The ongoing rivalry between the two has been a big talking point this week. NASCAR does not want it to continue past this point and allow this rivalry to go further out of hand at this point. Just ignore the tweet below this paragraph.

In all seriousness, it was the right thing to make this meeting. Harvick was kind of egged on to do something after looking like a clown on national television, but NASCAR and its partners also clearly does not want this to turn into another Joey Logano-Matt Kenseth situation. Again, please ignore the tweet below this paragraph.

While it may have been the right move, clearly the ball is in Harvick’s court here. NASCAR is not going to punish him further than a suspended race or two if he does knock Elliott out of the playoffs. I don’t think he will, but say he does. Is that really going to matter in the long term, outside of NBC making a tweet about it five years from the incident?

Could NASCAR have threatened a death penalty, meaning a suspension could move on to next year? Maybe. But quite frankly, NASCAR wouldn’t have the guts to do that to Harvick or really any other big name driver in practice. Everybody would lose revenue in that situation. The emperor just does not have any clothes in this situation.

Who will get the nod to drive for Joe Gibbs Racing in the NASCAR Xfinity Series next year?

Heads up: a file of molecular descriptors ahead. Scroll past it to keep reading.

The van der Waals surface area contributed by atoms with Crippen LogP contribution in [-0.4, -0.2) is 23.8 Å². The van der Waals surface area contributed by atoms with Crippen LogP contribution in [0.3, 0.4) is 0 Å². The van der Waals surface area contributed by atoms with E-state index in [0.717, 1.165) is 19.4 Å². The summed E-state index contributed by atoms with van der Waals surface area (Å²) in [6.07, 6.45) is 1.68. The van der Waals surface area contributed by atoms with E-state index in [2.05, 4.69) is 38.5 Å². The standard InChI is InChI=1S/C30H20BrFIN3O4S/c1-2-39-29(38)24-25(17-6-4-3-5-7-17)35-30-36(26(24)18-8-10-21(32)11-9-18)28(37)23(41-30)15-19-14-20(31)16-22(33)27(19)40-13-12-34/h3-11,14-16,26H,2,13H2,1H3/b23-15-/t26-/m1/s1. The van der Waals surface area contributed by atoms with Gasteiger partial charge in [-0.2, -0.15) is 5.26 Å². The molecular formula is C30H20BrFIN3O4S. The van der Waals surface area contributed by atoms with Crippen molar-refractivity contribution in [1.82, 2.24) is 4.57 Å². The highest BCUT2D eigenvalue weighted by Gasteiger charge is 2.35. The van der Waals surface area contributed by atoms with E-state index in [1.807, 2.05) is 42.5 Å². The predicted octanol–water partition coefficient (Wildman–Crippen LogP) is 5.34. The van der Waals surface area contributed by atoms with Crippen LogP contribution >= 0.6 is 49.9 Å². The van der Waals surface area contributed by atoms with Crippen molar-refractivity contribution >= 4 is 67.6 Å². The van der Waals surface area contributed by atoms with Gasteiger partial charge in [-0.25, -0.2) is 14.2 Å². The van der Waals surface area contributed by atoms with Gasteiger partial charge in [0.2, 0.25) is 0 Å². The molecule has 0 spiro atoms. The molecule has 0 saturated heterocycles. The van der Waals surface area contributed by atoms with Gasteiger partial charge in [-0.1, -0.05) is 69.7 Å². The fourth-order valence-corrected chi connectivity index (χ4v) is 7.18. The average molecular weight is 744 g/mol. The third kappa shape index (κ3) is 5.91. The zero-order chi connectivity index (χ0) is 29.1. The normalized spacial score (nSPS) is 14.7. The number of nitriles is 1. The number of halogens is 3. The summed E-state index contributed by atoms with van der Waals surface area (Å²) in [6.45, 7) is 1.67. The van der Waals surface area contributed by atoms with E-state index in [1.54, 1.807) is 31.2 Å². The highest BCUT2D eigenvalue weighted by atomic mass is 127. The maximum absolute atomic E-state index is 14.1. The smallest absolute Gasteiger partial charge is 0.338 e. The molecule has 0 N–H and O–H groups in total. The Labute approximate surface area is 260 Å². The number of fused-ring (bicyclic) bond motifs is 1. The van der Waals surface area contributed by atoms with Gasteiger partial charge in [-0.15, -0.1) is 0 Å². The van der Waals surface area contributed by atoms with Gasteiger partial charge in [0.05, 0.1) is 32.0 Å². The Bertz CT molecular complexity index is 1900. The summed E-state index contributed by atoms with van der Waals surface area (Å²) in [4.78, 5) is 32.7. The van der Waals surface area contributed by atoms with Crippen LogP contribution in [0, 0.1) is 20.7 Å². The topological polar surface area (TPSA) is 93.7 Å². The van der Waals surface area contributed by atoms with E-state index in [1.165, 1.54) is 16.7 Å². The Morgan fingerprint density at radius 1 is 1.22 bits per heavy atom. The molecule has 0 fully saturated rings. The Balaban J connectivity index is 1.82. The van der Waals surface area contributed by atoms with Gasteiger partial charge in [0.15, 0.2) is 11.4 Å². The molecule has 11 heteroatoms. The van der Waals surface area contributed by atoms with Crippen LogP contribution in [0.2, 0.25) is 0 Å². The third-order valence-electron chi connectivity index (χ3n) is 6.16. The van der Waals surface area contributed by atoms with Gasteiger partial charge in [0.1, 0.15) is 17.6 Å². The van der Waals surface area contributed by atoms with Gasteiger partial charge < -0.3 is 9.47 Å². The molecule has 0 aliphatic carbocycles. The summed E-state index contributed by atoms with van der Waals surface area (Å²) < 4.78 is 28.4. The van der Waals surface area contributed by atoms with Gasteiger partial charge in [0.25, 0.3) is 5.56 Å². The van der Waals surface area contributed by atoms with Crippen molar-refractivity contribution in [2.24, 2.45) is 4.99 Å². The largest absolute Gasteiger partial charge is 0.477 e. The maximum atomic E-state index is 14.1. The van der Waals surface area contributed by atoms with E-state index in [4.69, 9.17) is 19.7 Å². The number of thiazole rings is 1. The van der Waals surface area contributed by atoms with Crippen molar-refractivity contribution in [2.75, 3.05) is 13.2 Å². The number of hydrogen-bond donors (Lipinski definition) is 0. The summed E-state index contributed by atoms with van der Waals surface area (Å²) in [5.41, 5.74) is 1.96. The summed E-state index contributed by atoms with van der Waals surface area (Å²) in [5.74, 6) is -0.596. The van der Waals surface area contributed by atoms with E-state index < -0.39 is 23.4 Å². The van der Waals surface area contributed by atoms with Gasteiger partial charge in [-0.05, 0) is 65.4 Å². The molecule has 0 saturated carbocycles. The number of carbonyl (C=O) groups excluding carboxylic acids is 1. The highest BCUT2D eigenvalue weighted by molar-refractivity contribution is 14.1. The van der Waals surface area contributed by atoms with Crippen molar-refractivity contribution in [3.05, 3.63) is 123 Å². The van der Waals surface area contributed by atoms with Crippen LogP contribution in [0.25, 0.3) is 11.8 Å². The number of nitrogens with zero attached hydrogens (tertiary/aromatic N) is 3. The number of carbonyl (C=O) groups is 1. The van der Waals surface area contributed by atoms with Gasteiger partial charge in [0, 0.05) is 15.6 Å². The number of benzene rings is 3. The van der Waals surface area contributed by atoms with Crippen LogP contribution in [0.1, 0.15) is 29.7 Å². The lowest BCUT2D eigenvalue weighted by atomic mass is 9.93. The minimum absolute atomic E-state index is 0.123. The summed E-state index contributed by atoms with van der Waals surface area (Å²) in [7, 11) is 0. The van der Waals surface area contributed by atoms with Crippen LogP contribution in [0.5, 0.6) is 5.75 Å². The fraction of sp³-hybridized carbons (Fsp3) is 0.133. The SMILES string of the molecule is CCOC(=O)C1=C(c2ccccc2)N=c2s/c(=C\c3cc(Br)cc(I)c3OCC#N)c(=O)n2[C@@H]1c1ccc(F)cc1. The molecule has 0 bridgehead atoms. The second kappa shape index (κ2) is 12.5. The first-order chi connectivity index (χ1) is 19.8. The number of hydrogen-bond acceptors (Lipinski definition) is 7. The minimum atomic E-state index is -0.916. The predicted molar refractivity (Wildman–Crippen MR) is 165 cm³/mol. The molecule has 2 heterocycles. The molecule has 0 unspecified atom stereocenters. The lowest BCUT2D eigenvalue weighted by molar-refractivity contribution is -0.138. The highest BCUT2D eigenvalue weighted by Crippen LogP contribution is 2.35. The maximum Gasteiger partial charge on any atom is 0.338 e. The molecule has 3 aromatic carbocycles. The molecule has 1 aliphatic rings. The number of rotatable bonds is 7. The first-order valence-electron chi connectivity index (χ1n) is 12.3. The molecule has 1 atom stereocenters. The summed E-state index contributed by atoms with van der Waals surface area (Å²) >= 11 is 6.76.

John Hunter Nemechek will return to Kyle Busch Motorsports in the Camping World Truck series next year, it was announced Oct. 14.

The 24-year-old driver has enjoyed a resurgent season with KBM after a largely disappointing one-year stint with Front Row Motorsports in the Cup Series. It’s hard to imagine Nemechek, who already has so much experience for somebody so young, will stay in Trucks forever, but he may well get shoehorned into that role if he doesn’t move back up in 2023.

JGR still has a couple seats to fill next season in the NASCAR Xfinity Series, with it being expected that both Brandon Jones and Ty Gibbs will race full time next year for the outfit. One of those seats will probably remain the All-Star car, even with Kyle Busch  supposedly retiring from the series and Gibbs being promoted. With the return of qualifying, going back to a part-time car is actually doable if it can’t fill the slot up for some races.